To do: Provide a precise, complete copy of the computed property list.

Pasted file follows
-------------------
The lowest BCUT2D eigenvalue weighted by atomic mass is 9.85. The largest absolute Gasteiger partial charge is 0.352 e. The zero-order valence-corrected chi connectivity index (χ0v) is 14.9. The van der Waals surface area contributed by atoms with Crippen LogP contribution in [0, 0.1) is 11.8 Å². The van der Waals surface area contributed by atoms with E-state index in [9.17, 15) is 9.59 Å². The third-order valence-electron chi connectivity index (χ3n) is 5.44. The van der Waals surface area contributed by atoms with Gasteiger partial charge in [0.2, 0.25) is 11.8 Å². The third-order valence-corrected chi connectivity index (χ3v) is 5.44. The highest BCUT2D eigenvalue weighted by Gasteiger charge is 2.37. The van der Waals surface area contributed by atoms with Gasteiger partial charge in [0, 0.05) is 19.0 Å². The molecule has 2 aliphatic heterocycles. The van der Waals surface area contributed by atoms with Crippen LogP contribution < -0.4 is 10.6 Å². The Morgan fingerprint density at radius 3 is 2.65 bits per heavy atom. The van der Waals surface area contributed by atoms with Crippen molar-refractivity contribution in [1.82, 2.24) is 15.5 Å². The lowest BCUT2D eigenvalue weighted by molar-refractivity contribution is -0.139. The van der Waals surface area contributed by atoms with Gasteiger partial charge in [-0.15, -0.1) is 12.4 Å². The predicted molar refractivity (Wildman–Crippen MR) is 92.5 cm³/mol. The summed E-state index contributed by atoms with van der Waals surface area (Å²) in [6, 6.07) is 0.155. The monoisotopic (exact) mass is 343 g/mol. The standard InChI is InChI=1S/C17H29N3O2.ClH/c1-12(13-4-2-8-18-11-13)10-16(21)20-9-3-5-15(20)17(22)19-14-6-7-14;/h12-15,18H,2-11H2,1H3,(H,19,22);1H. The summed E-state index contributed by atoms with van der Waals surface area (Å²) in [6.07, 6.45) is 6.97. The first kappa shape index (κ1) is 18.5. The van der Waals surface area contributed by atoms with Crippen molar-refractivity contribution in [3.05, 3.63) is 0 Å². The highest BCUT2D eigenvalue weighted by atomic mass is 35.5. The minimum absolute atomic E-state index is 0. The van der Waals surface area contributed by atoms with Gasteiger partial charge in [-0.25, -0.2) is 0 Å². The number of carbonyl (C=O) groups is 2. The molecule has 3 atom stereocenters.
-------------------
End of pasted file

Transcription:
The lowest BCUT2D eigenvalue weighted by atomic mass is 9.85. The largest absolute Gasteiger partial charge is 0.352 e. The zero-order valence-corrected chi connectivity index (χ0v) is 14.9. The van der Waals surface area contributed by atoms with Crippen LogP contribution in [0, 0.1) is 11.8 Å². The van der Waals surface area contributed by atoms with E-state index in [9.17, 15) is 9.59 Å². The third-order valence-electron chi connectivity index (χ3n) is 5.44. The van der Waals surface area contributed by atoms with Gasteiger partial charge in [0.2, 0.25) is 11.8 Å². The third-order valence-corrected chi connectivity index (χ3v) is 5.44. The highest BCUT2D eigenvalue weighted by Gasteiger charge is 2.37. The van der Waals surface area contributed by atoms with Gasteiger partial charge in [0, 0.05) is 19.0 Å². The molecule has 2 aliphatic heterocycles. The van der Waals surface area contributed by atoms with Crippen LogP contribution < -0.4 is 10.6 Å². The Morgan fingerprint density at radius 3 is 2.65 bits per heavy atom. The van der Waals surface area contributed by atoms with Crippen molar-refractivity contribution in [1.82, 2.24) is 15.5 Å². The lowest BCUT2D eigenvalue weighted by molar-refractivity contribution is -0.139. The van der Waals surface area contributed by atoms with Gasteiger partial charge in [-0.15, -0.1) is 12.4 Å². The predicted molar refractivity (Wildman–Crippen MR) is 92.5 cm³/mol. The summed E-state index contributed by atoms with van der Waals surface area (Å²) in [6, 6.07) is 0.155. The monoisotopic (exact) mass is 343 g/mol. The standard InChI is InChI=1S/C17H29N3O2.ClH/c1-12(13-4-2-8-18-11-13)10-16(21)20-9-3-5-15(20)17(22)19-14-6-7-14;/h12-15,18H,2-11H2,1H3,(H,19,22);1H. The summed E-state index contributed by atoms with van der Waals surface area (Å²) in [6.07, 6.45) is 6.97. The first kappa shape index (κ1) is 18.5. The van der Waals surface area contributed by atoms with Crippen molar-refractivity contribution in [3.05, 3.63) is 0 Å². The highest BCUT2D eigenvalue weighted by atomic mass is 35.5. The minimum absolute atomic E-state index is 0. The van der Waals surface area contributed by atoms with Gasteiger partial charge in [-0.25, -0.2) is 0 Å². The number of carbonyl (C=O) groups is 2. The molecule has 3 atom stereocenters.